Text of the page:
Episode #115 Activism by Design with David Johnson of the Stanford Law School
How can we use the leading edge of design thinking to create climate activism that really works? Dave Johnson is a lawyer, teacher, writer and design thinker who is bringing his breadth of understanding to bear on the climate and ecological emergency.
Dave began his career as a trial lawyer in the courtrooms of Miami and after a decade, went to Stanford to study design, tech and environmental law. He has worked for several Silicon Valley companies, with an increasing focus on teaching, first at Stanford Law School and then the Hasso Plattner Institute for Design at Stanford (a/k/a the d.school). His most recent articles are Design for Legal Systems, to be published by the Singapore Academy of Law, Mar/Apr 2021, and Designing Online Mediation: Does “Just Add Tech” Undermine Mediation’s Ownmost Aim?, published in 2019 by FGV Direito, Sao Paulo, Brazil. Dave is currently working on a book entitled: Climate Activism by Design, bringing design principles to bear on citizen activists responding to corporate and governmental inaction on this immediate, existential crisis facing all of humanity.
In this episode, we discuss the foundations of his book – how a trial lawyer shifted to design principles and thence to the design concepts behind climate activism: what it is and how to frame it such that we can find the best possible modes of action as the emergency becomes ever greater.
Manda: My guest for this week, Dave Johnson began his career as a trial lawyer in the courtrooms of Miami. After a decade, he returned to Stanford to study, design and tech and environmental law. He has worked for a number of very well-known Silicon Valley companies, including Apple and Google. But he has an increased focus now on teaching first at the Stanford Law School and then at the House of Plattner Institute for Design, also known as the D School. But it’s as a writer that I really wanted to connect with him, because Dave’s writing a book called Climate Activism by Design. And if that isn’t right up the street of this podcast, then I don’t know what is. So here we go, to explore how to design the best climate activism the world could ever have. People of the podcast, please welcome Dave Johnson.
Manda: So Dave Johnson, all the way from Stanford Law School. Thank you so much for skipping into your middle of the week morning to come and talk to us.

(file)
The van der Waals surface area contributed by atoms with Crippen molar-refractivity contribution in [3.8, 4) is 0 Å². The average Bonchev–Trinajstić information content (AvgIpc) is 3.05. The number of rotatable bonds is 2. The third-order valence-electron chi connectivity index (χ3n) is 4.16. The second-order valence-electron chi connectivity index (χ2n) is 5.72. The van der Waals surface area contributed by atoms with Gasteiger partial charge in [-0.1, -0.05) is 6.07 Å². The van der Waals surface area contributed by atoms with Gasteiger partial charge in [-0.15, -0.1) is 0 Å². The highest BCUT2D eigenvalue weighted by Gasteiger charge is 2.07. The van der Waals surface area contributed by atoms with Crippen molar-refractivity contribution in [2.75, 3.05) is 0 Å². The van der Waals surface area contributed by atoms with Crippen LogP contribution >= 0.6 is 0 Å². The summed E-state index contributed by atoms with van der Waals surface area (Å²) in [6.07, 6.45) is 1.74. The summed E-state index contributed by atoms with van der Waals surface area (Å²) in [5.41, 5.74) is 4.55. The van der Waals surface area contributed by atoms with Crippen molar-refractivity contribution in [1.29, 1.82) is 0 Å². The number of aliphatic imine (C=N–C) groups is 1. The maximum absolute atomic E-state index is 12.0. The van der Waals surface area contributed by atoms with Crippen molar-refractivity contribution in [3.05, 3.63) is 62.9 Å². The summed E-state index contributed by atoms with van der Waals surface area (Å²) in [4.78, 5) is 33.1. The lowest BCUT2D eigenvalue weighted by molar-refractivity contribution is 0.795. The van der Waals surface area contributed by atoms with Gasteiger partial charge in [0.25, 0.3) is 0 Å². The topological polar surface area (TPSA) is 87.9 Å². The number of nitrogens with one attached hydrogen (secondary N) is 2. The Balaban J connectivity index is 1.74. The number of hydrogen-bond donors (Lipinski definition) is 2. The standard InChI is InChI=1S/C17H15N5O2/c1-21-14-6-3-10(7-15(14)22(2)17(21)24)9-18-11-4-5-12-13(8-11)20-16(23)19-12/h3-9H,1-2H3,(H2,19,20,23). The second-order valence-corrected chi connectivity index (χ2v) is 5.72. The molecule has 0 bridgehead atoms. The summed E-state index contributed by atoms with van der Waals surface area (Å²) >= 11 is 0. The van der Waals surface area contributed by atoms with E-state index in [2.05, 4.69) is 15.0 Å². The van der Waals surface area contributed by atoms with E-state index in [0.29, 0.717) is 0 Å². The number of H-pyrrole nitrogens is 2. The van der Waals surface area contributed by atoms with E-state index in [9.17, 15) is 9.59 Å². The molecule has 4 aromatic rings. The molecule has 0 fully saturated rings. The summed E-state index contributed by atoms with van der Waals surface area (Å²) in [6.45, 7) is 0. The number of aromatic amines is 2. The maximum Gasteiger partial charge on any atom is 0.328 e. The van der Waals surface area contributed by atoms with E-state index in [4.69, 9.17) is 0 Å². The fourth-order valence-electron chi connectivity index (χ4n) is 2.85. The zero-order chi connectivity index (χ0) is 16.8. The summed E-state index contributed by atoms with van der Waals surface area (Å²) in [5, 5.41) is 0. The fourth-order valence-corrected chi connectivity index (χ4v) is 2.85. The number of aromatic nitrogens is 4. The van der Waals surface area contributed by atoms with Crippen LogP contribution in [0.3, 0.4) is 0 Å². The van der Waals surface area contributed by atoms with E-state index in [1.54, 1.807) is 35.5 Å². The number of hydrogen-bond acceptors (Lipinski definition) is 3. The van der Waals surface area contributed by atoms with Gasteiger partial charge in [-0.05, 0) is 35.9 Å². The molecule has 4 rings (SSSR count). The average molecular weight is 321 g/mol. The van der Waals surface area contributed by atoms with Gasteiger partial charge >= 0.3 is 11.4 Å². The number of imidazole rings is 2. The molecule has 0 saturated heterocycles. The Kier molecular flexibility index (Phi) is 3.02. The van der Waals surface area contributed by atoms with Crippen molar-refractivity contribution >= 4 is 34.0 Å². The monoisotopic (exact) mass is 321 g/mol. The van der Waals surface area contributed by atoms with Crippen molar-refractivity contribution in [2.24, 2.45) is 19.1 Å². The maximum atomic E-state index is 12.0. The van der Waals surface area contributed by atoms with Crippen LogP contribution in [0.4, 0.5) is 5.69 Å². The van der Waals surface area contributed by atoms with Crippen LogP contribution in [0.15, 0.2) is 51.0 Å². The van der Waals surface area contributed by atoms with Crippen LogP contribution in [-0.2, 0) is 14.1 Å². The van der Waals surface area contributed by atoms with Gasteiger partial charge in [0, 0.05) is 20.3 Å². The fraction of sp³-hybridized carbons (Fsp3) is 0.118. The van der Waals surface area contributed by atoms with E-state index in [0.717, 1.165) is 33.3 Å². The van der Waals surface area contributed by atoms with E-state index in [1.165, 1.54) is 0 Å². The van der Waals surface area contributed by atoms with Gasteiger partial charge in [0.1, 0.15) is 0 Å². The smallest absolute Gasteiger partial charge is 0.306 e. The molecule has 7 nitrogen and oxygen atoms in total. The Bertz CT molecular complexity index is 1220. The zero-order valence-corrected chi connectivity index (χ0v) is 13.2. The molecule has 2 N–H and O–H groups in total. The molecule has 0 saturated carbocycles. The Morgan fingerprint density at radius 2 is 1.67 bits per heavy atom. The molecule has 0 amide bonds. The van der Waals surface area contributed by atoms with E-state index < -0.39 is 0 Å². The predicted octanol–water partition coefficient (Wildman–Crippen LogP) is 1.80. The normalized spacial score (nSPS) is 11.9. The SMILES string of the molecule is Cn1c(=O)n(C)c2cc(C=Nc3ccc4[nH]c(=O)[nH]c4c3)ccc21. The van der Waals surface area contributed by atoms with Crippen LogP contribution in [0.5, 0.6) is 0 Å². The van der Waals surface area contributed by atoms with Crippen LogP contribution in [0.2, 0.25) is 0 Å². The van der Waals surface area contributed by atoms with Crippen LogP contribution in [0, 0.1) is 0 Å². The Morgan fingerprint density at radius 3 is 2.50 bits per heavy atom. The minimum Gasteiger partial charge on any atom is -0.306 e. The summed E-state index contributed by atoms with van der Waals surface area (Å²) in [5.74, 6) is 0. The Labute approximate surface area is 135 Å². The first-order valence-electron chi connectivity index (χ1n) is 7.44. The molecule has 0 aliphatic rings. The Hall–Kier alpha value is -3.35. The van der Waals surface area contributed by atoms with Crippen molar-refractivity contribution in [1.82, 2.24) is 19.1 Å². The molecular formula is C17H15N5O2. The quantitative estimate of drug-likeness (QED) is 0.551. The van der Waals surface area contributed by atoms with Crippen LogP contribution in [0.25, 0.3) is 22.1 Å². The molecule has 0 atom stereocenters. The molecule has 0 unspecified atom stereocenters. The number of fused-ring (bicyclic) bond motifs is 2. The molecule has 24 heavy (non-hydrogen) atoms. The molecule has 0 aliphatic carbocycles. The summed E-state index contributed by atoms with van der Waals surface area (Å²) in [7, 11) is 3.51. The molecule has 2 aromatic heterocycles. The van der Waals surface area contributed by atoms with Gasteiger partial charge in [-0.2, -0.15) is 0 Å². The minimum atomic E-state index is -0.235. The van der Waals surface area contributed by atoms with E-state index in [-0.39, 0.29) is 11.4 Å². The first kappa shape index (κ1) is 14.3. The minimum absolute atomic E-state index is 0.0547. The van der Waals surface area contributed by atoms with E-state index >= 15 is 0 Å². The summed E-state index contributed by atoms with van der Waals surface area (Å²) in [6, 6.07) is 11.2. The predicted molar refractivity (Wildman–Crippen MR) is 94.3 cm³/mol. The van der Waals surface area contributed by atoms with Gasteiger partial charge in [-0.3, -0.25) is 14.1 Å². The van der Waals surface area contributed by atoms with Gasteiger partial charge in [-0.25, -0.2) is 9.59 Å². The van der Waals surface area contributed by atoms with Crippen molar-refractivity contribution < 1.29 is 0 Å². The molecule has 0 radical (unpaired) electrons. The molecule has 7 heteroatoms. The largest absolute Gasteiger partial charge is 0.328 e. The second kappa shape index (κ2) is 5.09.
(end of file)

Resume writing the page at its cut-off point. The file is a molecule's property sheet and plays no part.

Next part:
Dave: Thank you for having me. I’m really glad to be able to speak to Europe and Scotland specifically.
Manda: Yes. So you’re writing a book called Climate Activism by Design, which sounds as if it’s really exactly the kind of thing that this podcast is looking at. How do we design our activism in the most efficient way so that we can create the change that we need in the timescales available to us. And yet you’re also teaching at the Stanford Law School. So how does a lawyer, a trained lawyer and you have been at the bar as far as I can tell, the American equivalent. How do you end up writing a climate action book, when over here most of our climate activists are on the line to being arrested quite quickly when the government changes the law?
Dave: Mm-hmm. I might find myself arrested quite quickly, too. Long story short, I practised law for 30 some years. The first ten years was in Miami, Florida, and then I came to Stanford to do a second degree, actually. And I fell into the space. The space I was interested in was environmental law, domestic and international. And I started to migrate towards international and climate change. And I mean, this is back in the middle nineties and finished the degree did a thesis on modelling policy. I can come back to that later, but that’s the big picture; modelling policy designed for environmental treaties. And I left that behind, went back to work, because that’s what you have to do after you’ve been in school for a while, you have to go back to work. Had a nice run in Silicon Valley. I’m happy with that. And the opportunity to teach part time, teach at the law school in the area of negotiation, came up. And so I took that on in 2007-2008; been teaching there every year since. But again, just part time while I’m working. And then what’s more interesting is, about five years ago, I became introduced to a few people at the what we call the D-school, the design school at Stanford, which is technically the Hasso Plattner Institute of Design at Stanford.
Dave: And I like to say that because Hasso Plattner, one of the founders of SAP, one of our local good guy billionaires, is funding the project and we really appreciate that. So kudos to Hasso. And I started to learn what they were doing over at the D-school, which is not just researching and writing about design and design thinking specifically, but also teaching students and also teaching faculty from around the world. With one of the primary missions to disseminate the DNA, for lack of a better phrase, of design-thinking; how to teach it and how to apply it to a whole variety of fields. And the easiest place for me to start was going to be design and negotiation. So I spun up a course with some help, spun up a course on negotiation by design or applied design thinking for negotiators. And I still teach that. I’ve been teaching it for the last five, six years now. But the idea for the book came after my most recent law review article, which is dry and tedious, and I recommend it to no one.